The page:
Calculating the value of libraries
Some of the benefits come with a hard price tag, the others are invaluable
Whether a community’s library is large or small, in a new building or an historic one, open seven days a week or a just a few, we Granite Staters love our libraries and we make great use of them. In fact, just last year we made 7,329,879 visits to them, all throughout New Hampshire.
Because our public libraries do not charge membership fees to those who live in their particular towns or cities, it can be easy to forget about the actual monetary value they provide to patrons. But it’s important to remember that every time a patron checks out an item from a public library, uses a computer station, attends an event or uses any other service a public library provides, that person is saving money that may otherwise have come out of his or her pocket.
Many libraries have “return on investment” calculators on their websites that allow you to figure out what it would have cost you to purchase the items you can check out from that library at no charge, while others post those savings on your checkout slip. It can be really eye-opening to see how quickly that value adds up.
Here’s an example: You and your family are planning to take a short vacation, so you stop by your library for a couple of hot new bestsellers (average retail: $27 each). While you’re there, you explore the travel section and grab a guidebook ($12). Your youngest is learning to read and picks out three picture books ($20 each) and your teen grabs five magazines ($3.50 each), plus you get an audiobook ($20) that you can all enjoy in the car.
What would that cost you if you’d purchased all of those items? $163.50 — and that’s what you checked out during this one visit. If you use your library on a regular basis, the annual savings can be astronomical – especially if you regularly borrow movies ($4.50 for three days’ rental), use a computer ($12 per hour at a copy center), do research using a database ($20 per month to subscribe), take advantage of a museum pass program ($9 per person per visit) or attend an event hosted by the library ($12 elsewhere).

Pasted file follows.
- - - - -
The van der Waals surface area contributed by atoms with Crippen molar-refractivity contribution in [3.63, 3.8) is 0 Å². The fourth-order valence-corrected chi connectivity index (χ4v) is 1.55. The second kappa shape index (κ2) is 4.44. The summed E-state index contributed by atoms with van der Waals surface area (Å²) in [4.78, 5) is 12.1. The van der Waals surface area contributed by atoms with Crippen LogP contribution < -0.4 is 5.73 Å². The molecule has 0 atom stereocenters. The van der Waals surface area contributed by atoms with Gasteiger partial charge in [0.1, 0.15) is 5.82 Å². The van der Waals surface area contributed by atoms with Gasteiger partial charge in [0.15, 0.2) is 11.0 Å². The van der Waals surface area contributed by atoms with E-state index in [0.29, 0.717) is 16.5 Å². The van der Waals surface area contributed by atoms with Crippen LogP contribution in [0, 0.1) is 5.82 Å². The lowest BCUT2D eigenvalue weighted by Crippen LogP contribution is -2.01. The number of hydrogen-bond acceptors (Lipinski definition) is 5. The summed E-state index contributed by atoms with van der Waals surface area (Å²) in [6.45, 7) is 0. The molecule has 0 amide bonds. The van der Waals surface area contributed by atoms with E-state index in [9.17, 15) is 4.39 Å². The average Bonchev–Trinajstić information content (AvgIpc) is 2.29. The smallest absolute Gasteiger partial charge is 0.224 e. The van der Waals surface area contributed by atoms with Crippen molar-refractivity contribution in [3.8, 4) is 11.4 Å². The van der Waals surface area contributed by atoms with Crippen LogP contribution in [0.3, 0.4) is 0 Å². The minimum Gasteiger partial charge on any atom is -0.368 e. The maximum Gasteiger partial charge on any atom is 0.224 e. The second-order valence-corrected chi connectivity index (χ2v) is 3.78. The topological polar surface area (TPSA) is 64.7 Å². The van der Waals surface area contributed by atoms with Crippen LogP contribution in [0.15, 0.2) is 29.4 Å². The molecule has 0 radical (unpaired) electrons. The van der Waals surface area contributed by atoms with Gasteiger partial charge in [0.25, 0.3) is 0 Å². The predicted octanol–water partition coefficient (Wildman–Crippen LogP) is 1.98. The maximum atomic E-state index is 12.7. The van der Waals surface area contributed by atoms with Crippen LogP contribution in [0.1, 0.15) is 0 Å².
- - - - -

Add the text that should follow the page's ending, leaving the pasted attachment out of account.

These estimates are just the calculable hard costs of what libraries provide. There are other benefits that don’t come with a price tag: the person who relies on a library’s computers to find a job; the grandparent who takes his granddaughters to Story Time so that they can develop both a love of reading and learn to share; the student who would not be able to complete her degree and start a solid career if she had to purchase all of the books she needed to complete her coursework; the teens for whom libraries are a place to develop new interests both independently and with their peers.
It’s impossible to tally the positive impact each of those examples — and many others — have on our communities and our state.
The next time – and every time — you visit your public library, take a moment to add up how much you’ve saved by taking advantage of the services you’ve received. With all that libraries have to offer, you’re sure to realize what a great investment they are.
Michael York is acting commissioner of the NH Department of Cultural Resources, which oversees the NH State Library, which is celebrating its 300th anniversary this year.